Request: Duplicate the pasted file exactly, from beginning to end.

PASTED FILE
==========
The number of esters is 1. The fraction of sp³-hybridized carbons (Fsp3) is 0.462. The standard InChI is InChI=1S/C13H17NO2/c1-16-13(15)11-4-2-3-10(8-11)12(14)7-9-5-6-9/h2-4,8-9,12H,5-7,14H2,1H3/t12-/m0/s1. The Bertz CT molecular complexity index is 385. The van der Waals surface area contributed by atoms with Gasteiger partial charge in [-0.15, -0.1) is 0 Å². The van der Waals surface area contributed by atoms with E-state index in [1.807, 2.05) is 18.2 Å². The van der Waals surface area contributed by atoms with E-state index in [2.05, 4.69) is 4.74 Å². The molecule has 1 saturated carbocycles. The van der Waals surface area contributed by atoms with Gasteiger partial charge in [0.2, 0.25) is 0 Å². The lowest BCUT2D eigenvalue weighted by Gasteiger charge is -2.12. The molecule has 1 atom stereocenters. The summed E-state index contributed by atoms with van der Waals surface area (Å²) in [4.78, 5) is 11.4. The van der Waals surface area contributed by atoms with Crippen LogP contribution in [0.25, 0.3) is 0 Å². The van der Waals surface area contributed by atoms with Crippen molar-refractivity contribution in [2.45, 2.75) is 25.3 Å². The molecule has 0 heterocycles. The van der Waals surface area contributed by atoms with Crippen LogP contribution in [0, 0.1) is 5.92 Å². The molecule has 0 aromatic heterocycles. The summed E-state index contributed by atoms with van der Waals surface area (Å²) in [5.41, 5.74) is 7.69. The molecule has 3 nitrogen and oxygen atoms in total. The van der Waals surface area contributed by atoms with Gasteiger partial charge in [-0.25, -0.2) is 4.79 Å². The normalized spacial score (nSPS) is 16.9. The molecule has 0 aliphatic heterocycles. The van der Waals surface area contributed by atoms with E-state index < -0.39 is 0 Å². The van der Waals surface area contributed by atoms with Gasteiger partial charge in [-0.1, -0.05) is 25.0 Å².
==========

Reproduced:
The number of esters is 1. The fraction of sp³-hybridized carbons (Fsp3) is 0.462. The standard InChI is InChI=1S/C13H17NO2/c1-16-13(15)11-4-2-3-10(8-11)12(14)7-9-5-6-9/h2-4,8-9,12H,5-7,14H2,1H3/t12-/m0/s1. The Bertz CT molecular complexity index is 385. The van der Waals surface area contributed by atoms with Gasteiger partial charge in [-0.15, -0.1) is 0 Å². The van der Waals surface area contributed by atoms with E-state index in [1.807, 2.05) is 18.2 Å². The van der Waals surface area contributed by atoms with E-state index in [2.05, 4.69) is 4.74 Å². The molecule has 1 saturated carbocycles. The van der Waals surface area contributed by atoms with Gasteiger partial charge in [0.2, 0.25) is 0 Å². The lowest BCUT2D eigenvalue weighted by Gasteiger charge is -2.12. The molecule has 1 atom stereocenters. The summed E-state index contributed by atoms with van der Waals surface area (Å²) in [4.78, 5) is 11.4. The van der Waals surface area contributed by atoms with Crippen LogP contribution in [0.25, 0.3) is 0 Å². The van der Waals surface area contributed by atoms with Crippen molar-refractivity contribution in [2.45, 2.75) is 25.3 Å². The molecule has 0 heterocycles. The van der Waals surface area contributed by atoms with Crippen LogP contribution in [0, 0.1) is 5.92 Å². The molecule has 0 aromatic heterocycles. The summed E-state index contributed by atoms with van der Waals surface area (Å²) in [5.41, 5.74) is 7.69. The molecule has 3 nitrogen and oxygen atoms in total. The van der Waals surface area contributed by atoms with Gasteiger partial charge in [-0.25, -0.2) is 4.79 Å². The normalized spacial score (nSPS) is 16.9. The molecule has 0 aliphatic heterocycles. The van der Waals surface area contributed by atoms with E-state index < -0.39 is 0 Å². The van der Waals surface area contributed by atoms with Gasteiger partial charge in [-0.1, -0.05) is 25.0 Å².